NYC’s First Green Festival Held

April 22, 2012 Updated: October 1, 2015
Epoch Times Photo
A visitor attending the NYC Green Festival at the Javits Center on Saturday. This year marks the first time the festival has been held in New York City. (Christian Watjen/The Epoch Times)

NEW YORK—Twenty-five thousand of environmentally minded citizens flocked to the Javits Center this Earth Day weekend to explore sustainable practices at the first Green Festival in New York City.

The “nation’s largest and most trusted green living event” featured companies, artists, activists, and organizations dedicated to sustainability, as well as discussions, workshops, films, and speakers exploring green practices and social justice issues.

The organizers Global Exchange and Green America have held Green Festivals for ten years with over one million attendees in eight cities across the country. One goal of this nonprofit event is to “celebrate what’s working in our communities and find the sustainable solutions that fit your lifestyle,” according to Denise Hamler, Green Festival director in a press release.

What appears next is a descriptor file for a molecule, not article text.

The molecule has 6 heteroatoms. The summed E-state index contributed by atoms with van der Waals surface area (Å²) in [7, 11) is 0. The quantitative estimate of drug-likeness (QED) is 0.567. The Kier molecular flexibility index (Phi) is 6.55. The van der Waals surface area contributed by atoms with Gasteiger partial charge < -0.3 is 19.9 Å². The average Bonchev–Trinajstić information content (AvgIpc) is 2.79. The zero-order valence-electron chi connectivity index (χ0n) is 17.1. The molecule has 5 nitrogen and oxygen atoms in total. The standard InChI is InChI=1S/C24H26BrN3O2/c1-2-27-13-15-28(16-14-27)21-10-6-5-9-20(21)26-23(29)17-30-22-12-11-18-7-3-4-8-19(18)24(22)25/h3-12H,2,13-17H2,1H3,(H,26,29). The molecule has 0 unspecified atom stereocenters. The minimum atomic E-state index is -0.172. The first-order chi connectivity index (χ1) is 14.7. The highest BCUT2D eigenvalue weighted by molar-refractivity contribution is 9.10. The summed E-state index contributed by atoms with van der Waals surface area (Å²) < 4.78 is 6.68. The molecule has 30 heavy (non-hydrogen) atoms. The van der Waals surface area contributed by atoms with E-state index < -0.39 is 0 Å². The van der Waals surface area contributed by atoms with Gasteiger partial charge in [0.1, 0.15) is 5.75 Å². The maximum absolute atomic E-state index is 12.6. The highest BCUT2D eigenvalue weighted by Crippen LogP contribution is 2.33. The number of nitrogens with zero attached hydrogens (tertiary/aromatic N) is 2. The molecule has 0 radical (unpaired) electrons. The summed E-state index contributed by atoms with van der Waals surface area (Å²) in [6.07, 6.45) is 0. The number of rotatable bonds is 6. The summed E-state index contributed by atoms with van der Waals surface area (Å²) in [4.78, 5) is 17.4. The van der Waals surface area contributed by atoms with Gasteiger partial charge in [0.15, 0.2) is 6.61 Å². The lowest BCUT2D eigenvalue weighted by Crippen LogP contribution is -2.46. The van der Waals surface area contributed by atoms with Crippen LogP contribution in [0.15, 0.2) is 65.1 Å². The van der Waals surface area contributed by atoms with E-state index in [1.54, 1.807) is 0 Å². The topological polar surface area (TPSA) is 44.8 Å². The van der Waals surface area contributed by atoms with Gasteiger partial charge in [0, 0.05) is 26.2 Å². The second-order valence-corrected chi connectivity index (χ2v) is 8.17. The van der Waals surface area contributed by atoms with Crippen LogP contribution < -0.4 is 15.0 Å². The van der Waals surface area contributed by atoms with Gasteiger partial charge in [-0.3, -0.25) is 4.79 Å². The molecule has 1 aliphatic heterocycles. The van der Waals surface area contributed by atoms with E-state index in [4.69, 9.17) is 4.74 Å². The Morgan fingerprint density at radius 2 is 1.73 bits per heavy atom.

An exceptional feature of Green Festivals is that companies attending the Green Marketplace have to pass a screening process to ensure that they meet minimal ecological and social standards.

Keynote speakers at the New York event included Van Jones, former President Obama’s special adviser for green jobs, Amy Goodman, award-winning journalist, and Frances Moore Lappé, best-selling author.

The company and event co-sponsor Guzu was one of the exhibitors at the fair. Based in Deer Park on Long Island, Guzu works to combat the increasing problem of electronic waste, which is often dumped at landfills. The company offers private consumers, businesses, and schools a 100 percent recycling service for a wide range of, though mostly newer, electronic gadgets.

In exchange, the company not only gives cash but promises to plant a tree for every item received. According to co-founder Pano Stavrakas, after a year in operation Guzu is quickly growing with its green business model, receiving up to 30 percent more items to recycle each month.